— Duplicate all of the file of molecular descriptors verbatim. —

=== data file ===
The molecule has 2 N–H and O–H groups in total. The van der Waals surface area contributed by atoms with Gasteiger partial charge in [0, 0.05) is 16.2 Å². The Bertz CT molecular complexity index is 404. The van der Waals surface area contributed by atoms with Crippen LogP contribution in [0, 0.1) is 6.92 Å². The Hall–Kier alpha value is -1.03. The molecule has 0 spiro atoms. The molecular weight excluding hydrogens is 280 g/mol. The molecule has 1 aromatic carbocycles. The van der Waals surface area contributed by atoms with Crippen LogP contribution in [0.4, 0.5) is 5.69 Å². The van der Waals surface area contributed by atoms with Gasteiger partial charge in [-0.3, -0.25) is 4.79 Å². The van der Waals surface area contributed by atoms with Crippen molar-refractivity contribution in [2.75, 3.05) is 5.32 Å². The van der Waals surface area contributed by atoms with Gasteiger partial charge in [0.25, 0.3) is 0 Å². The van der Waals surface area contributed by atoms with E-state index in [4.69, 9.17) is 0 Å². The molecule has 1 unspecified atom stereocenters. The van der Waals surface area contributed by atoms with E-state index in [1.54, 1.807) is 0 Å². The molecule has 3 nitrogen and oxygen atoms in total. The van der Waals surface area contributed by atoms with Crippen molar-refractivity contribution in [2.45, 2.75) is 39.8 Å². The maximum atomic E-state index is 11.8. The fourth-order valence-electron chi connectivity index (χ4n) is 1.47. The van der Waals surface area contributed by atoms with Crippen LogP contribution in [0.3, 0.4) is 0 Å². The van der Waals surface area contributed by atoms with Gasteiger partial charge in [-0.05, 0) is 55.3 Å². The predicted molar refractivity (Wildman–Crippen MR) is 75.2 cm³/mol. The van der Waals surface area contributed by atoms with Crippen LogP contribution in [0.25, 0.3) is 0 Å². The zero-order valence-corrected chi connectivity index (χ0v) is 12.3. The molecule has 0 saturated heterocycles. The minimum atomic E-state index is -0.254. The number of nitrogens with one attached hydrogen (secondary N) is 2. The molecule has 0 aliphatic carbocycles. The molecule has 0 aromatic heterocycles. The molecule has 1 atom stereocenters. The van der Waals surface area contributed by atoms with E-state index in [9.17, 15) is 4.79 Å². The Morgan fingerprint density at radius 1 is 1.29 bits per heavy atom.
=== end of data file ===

The molecule has 2 N–H and O–H groups in total. The van der Waals surface area contributed by atoms with Gasteiger partial charge in [0, 0.05) is 16.2 Å². The Bertz CT molecular complexity index is 404. The van der Waals surface area contributed by atoms with Crippen LogP contribution in [0, 0.1) is 6.92 Å². The Hall–Kier alpha value is -1.03. The molecule has 0 spiro atoms. The molecular weight excluding hydrogens is 280 g/mol. The molecule has 1 aromatic carbocycles. The van der Waals surface area contributed by atoms with Crippen LogP contribution in [0.4, 0.5) is 5.69 Å². The van der Waals surface area contributed by atoms with Gasteiger partial charge in [-0.3, -0.25) is 4.79 Å². The van der Waals surface area contributed by atoms with Crippen molar-refractivity contribution in [2.75, 3.05) is 5.32 Å². The van der Waals surface area contributed by atoms with Gasteiger partial charge in [0.25, 0.3) is 0 Å². The van der Waals surface area contributed by atoms with E-state index in [4.69, 9.17) is 0 Å². The molecule has 1 unspecified atom stereocenters. The van der Waals surface area contributed by atoms with E-state index in [1.54, 1.807) is 0 Å². The molecule has 3 nitrogen and oxygen atoms in total. The van der Waals surface area contributed by atoms with Crippen molar-refractivity contribution in [2.45, 2.75) is 39.8 Å². The maximum atomic E-state index is 11.8. The fourth-order valence-electron chi connectivity index (χ4n) is 1.47. The van der Waals surface area contributed by atoms with Crippen LogP contribution in [0.3, 0.4) is 0 Å². The van der Waals surface area contributed by atoms with Gasteiger partial charge in [-0.05, 0) is 55.3 Å². The predicted molar refractivity (Wildman–Crippen MR) is 75.2 cm³/mol. The van der Waals surface area contributed by atoms with Crippen LogP contribution in [0.25, 0.3) is 0 Å². The zero-order valence-corrected chi connectivity index (χ0v) is 12.3. The molecule has 0 saturated heterocycles. The minimum atomic E-state index is -0.254. The number of nitrogens with one attached hydrogen (secondary N) is 2. The molecule has 0 aliphatic carbocycles. The molecule has 0 aromatic heterocycles. The molecule has 1 atom stereocenters. The van der Waals surface area contributed by atoms with E-state index in [9.17, 15) is 4.79 Å². The Morgan fingerprint density at radius 1 is 1.29 bits per heavy atom.